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Wildlife Programs: Amphibians and Reptiles

Blacksnake Along the trails, visitors may encounter such creatures as frogs, toads, turtles, lizards, and salamanders. Trail walkers may even see a few snakes during the warm months. The Clinch River Environmental Studies Organization (CRESO) has put together lists of the reptiles and amphibians that they have inventoried on the Arboretum property.

The CRESO project is an educational/research association between the Department of Energy, Anderson County Schools, and Oak Ridge Schools. The Forest Resources AgResearch and Education Center facilitates the project by providing an environment for scientific data collection and study.

A main goal of CRESO is to actively engage high school and undergraduate college students in meaningful long-term ecological field studies that focus on the flora and fauna of East Tennessee and specifically the Ridge and Valley ecoregion.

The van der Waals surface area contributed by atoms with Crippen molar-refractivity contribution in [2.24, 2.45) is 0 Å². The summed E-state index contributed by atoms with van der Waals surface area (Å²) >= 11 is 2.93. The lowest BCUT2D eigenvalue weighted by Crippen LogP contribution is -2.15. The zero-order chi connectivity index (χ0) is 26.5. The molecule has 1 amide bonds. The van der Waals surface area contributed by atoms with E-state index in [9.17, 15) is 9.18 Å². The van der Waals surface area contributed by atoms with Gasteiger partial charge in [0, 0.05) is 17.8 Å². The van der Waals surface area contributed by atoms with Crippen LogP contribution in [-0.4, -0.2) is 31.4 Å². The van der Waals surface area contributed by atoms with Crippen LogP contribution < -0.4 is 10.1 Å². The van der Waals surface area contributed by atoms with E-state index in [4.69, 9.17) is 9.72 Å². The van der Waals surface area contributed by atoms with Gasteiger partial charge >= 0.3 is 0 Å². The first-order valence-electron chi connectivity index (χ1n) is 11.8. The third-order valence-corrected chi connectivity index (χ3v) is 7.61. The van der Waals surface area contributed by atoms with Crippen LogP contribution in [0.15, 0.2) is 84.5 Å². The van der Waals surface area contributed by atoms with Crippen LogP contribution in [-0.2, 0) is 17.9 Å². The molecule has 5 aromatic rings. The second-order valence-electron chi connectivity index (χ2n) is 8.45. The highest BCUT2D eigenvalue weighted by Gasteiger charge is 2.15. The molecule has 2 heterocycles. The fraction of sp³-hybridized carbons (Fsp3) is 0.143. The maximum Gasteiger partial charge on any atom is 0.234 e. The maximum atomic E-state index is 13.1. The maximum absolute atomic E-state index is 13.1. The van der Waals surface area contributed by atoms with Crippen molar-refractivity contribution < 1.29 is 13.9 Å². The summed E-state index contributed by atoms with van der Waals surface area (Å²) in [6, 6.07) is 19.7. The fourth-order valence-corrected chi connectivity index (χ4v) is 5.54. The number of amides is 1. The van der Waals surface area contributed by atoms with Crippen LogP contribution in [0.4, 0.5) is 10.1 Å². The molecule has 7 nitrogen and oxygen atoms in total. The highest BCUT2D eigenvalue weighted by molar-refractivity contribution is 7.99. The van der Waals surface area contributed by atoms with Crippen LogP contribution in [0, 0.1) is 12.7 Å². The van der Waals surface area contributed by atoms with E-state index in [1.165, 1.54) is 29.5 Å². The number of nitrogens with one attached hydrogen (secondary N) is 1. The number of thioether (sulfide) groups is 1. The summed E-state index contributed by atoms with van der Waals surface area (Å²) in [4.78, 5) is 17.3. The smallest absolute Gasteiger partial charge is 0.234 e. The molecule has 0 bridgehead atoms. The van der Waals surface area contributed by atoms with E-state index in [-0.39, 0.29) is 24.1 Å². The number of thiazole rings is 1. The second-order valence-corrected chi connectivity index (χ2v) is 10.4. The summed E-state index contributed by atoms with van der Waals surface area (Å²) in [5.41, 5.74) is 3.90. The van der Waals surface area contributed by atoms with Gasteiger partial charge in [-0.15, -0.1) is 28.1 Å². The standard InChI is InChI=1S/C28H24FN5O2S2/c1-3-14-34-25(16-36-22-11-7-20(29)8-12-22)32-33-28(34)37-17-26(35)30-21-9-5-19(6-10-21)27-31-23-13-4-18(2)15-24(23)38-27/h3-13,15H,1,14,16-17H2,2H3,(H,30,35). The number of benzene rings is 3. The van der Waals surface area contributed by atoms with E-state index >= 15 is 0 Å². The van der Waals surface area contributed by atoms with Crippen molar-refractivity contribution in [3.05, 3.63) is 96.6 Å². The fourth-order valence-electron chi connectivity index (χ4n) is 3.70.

CRESO students conduct detailed inventory and long-term monitoring projects to gather information on the physical characteristics and population trends of selected species in Anderson County.

The following amphibians have been inventoried by the CRESO members:

Eastern American Toad
Fowler's Toad
Eastern Narrow Mouth Toad
Cope's Gray Treefrog
Northern Spring Peeper
Upland Chorus Frog
American Bullfrog
Northern Green Frog
Eastern Spadefoot
Northern Dusky Salamander
Seal Salamander
Southern Two-lined Salamander
Red-spotted Newt
Northern Zigzag Salamander
Northern Slimy Salamander
Northern Red Salamander

Reptiles that have been seen include, lizards:

Eastern Six-lined Racerunner
Common Five-lined Skink
Northern Fence Lizard
Little Brown Skink

And turtles:
Eastern Spiny Softshell
Eastern Snapping Turtle
Eastern Box Turtle
Pond Slider.

And snakes:

Eastern Wormsnake
Northern Copperhead
Northern Black Racer
Northern Ring-necked Snake
Cornsnake
Black Ratsnake
Mole Kingsnake
Eastern Black Kingsnake
Common Watersnake
Northen Rough Greensnake
Northen Brownsnake
Northern Red-bellied Snake
Eastern Gartersnake
Eastern Smooth Earthsnake.

To view photos of these amphibians and reptiles, click on this link to the CRESO web site. To learn more about these creatures, visit the Tennessee Wildlife Resources Agency's Watchable Wildlife web site.

University of Tennessee - Forest Resources AgResearch and Education Center
901 South Illinois Avenue, Oak Ridge, Tennessee 37830 · Telephone: 865-483-3571 · Email: UTforest@utk.edu